The Trials And Tribulations of Creating An SDK — Part 2

In the previous chapter I introduced you to the story of my adventures in creating an SDK. I talked at length about the definitions of APIs and SDKs and used a colorful, if not somewhat strange analogy of a retail transaction to explain the difference between the two. In this chapter I’d like to tell you some of the mistakes that I made along the way and what I learned in the process.

You might be wondering what exactly the SDK I created was for? It’s not particularly important for this story, but so that some of my examples below will make sense I will reveal that it is a Node SDK for the Oracle Cloud API. It’s not currently open source, though I do have plans to release it at some point (assuming I can navigate through my companies internal processes for doing so). Alright, let’s get into the story…

About a month ago, I was browsing through the Oracle Cloud documentation. I started working here as a Cloud Developer Evangelist about 6 months ago so I tend to spend a fair amount of time reading through docs to try and learn as much as I can about the products and services that we offer. On this particular day I noticed something a bit strange though.

Something is missing…

I couldn’t help but notice something was missing. Now, I’ll be fully transparent here — I’m mostly a Java guy. More accurately, I use Groovy almost exclusively and have written a number of applications using the Grails framework. I find Groovy to be very intuitive and easy to use and will often turn to it for everything from very simple scripting tasks to creating entire microservices with it (in conjunction with a framework such as Spark Java or Helidon). Still, I’ve been using JavaScript for much longer than I’ve been using Groovy. JS has been pretty much the only constant in my 15 years of web development, so I can appreciate and understand the growth and popularity of NodeJS. I’ve even written a few microservices using Node and ExpressJS. I wasn’t sure why we didn’t offer a Node SDK, but I figured I should create one and even if it never got released or used it would be a good coding exercise and would help me better understand our APIs.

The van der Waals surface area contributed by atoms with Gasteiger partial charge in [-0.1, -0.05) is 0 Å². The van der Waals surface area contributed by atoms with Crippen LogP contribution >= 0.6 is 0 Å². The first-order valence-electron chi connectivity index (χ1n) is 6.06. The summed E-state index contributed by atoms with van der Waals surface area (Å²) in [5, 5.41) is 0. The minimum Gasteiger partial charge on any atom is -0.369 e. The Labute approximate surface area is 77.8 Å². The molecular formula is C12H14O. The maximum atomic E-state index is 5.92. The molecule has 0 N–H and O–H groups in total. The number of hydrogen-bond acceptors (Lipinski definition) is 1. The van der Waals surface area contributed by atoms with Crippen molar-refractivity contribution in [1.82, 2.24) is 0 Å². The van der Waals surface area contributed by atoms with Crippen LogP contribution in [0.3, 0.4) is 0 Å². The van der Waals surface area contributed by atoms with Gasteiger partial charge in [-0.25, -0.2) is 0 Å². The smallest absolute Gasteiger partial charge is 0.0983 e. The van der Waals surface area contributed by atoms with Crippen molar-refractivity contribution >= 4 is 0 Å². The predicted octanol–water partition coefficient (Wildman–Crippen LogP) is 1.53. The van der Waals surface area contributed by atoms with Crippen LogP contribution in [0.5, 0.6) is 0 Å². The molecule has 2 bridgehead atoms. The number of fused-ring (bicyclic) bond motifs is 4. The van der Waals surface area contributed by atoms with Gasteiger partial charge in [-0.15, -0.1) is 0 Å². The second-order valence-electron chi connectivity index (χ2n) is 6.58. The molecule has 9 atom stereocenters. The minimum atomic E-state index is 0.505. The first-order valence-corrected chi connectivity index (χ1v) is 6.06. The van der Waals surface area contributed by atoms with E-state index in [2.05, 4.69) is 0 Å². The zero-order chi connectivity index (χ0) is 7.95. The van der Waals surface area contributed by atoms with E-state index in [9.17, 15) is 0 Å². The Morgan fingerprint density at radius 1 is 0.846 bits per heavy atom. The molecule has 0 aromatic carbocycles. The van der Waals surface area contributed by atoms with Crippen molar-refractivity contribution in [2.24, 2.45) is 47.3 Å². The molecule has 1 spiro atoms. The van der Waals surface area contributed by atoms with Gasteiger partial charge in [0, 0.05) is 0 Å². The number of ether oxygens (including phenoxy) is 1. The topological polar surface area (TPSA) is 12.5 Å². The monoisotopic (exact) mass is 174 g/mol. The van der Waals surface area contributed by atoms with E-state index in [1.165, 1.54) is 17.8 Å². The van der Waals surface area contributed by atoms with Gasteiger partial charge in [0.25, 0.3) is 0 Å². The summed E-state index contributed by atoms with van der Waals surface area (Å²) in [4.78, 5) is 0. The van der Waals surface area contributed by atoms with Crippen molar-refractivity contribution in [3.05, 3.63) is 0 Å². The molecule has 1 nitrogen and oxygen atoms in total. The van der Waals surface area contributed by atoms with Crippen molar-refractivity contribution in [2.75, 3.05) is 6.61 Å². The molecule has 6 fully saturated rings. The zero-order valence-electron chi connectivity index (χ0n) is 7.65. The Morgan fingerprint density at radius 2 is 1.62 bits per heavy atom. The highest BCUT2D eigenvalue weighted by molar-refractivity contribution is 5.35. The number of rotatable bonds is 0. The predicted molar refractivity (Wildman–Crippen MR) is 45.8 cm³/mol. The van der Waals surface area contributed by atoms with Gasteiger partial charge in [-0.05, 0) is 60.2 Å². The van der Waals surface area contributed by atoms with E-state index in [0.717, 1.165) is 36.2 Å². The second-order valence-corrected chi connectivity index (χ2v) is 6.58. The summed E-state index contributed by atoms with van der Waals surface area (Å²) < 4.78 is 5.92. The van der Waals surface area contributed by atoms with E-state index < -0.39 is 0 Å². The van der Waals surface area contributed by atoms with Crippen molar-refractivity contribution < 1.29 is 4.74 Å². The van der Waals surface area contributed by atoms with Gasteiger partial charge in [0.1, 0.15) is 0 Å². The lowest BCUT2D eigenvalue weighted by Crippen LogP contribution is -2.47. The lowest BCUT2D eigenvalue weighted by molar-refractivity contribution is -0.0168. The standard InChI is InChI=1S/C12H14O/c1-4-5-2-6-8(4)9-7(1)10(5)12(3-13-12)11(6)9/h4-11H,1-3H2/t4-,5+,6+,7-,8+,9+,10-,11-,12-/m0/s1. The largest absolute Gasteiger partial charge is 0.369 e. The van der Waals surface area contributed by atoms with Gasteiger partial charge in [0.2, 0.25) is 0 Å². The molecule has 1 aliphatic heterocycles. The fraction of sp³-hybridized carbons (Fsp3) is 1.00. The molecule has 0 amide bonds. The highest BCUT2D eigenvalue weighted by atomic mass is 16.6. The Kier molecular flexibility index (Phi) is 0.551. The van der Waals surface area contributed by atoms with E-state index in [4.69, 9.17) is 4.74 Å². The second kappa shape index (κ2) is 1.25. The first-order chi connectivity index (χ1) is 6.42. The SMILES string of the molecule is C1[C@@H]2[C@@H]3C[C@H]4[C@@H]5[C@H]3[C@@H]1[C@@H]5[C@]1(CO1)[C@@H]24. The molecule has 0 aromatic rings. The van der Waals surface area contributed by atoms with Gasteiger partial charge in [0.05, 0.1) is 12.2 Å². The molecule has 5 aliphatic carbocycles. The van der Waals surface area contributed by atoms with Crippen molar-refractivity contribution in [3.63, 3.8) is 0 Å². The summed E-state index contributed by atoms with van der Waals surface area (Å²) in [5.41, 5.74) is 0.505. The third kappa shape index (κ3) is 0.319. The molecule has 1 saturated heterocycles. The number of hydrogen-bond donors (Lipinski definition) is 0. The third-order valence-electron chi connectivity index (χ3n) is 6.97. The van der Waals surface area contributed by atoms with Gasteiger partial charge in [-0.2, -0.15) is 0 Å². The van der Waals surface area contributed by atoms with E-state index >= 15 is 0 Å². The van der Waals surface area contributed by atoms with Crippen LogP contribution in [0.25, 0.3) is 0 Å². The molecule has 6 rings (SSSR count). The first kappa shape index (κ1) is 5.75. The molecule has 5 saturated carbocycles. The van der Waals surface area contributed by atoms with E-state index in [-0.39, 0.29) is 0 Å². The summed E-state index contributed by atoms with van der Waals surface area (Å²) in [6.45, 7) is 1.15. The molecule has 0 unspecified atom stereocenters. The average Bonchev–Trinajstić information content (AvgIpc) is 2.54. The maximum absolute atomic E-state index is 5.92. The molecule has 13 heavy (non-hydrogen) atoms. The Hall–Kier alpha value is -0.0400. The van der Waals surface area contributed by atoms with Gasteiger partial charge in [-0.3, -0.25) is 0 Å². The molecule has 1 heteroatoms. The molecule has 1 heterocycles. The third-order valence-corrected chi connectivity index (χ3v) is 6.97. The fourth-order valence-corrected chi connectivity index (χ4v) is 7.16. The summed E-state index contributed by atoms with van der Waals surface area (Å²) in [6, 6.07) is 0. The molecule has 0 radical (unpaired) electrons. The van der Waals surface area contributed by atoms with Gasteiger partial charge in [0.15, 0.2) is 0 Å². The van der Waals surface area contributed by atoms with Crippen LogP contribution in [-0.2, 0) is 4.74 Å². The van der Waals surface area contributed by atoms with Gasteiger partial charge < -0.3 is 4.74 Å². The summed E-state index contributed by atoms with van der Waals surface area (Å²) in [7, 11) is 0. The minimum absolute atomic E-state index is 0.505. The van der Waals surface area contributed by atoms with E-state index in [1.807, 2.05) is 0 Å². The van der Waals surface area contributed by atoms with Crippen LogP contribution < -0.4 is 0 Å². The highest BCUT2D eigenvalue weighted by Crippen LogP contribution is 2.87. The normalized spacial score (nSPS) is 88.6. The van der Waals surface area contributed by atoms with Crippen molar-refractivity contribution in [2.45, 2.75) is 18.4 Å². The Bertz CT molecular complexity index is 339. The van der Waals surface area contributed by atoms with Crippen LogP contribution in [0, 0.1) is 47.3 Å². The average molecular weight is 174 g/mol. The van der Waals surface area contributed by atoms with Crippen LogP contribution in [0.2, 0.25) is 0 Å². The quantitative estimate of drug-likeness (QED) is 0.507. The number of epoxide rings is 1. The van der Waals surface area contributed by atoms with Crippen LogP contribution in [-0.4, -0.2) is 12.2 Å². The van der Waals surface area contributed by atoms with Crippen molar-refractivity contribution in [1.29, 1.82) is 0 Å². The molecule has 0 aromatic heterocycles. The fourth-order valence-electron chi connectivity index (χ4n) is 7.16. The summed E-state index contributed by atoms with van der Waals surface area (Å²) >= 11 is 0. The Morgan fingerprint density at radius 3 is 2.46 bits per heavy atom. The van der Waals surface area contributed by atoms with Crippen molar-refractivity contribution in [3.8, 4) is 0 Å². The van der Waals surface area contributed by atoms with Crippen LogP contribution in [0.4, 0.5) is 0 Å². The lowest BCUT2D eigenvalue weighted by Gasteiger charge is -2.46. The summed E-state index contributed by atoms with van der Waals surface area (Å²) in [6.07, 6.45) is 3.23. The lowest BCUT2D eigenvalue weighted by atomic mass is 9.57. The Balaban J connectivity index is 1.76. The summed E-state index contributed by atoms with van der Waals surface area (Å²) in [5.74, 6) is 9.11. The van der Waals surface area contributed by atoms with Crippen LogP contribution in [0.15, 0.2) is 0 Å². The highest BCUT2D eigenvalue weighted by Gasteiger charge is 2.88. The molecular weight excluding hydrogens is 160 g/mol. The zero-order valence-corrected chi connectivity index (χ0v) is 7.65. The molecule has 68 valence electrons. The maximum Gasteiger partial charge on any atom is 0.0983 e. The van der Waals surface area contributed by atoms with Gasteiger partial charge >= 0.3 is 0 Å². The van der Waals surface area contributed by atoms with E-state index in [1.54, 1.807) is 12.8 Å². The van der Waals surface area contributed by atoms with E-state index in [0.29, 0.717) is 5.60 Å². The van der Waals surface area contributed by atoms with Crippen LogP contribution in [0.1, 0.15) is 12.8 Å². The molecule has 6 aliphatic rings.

I’ve never created an SDK before, but in theory they’re not that complex if the API is consistently organized and well documented. In this case, all calls to the API have to follow a very specific process to generate a request signature to be used as an Authorization header.

I may have added step 5. Yeah, I definitely added step 5…

There were other caveats as well: certain headers to include depending on the HTTP request method, etc. Clearly, we’re starting to see why SDKs exist — to abstract this complexity away from your applications and make APIs easy to ingest and interact with. Imagine having to consult this document every time you wanted to make a REST call to this API and trying to keep all these rules and requirements straight in your head.

So, one concern of the SDK that I would create would be to handle making each HTTP signed request in a transparent way. Luckily, the documentation had an example of signing the request via NodeJS. This would be the basis for my AbstractApiClient class that all individual clients would extend. To perform the signature, the SDK would need the user’s credentials, so the AbstractApiClient would need an AuthProvider. I settled on two variants: a SimpleAuthProvider and a ConfigFileAuthProvider:

SimpleAuthProvider and ConfigFileAuthProvider implementations.

I decided that each individual service in the API should get it’s own API client, so an example of an ObjectStorageClient might look like so: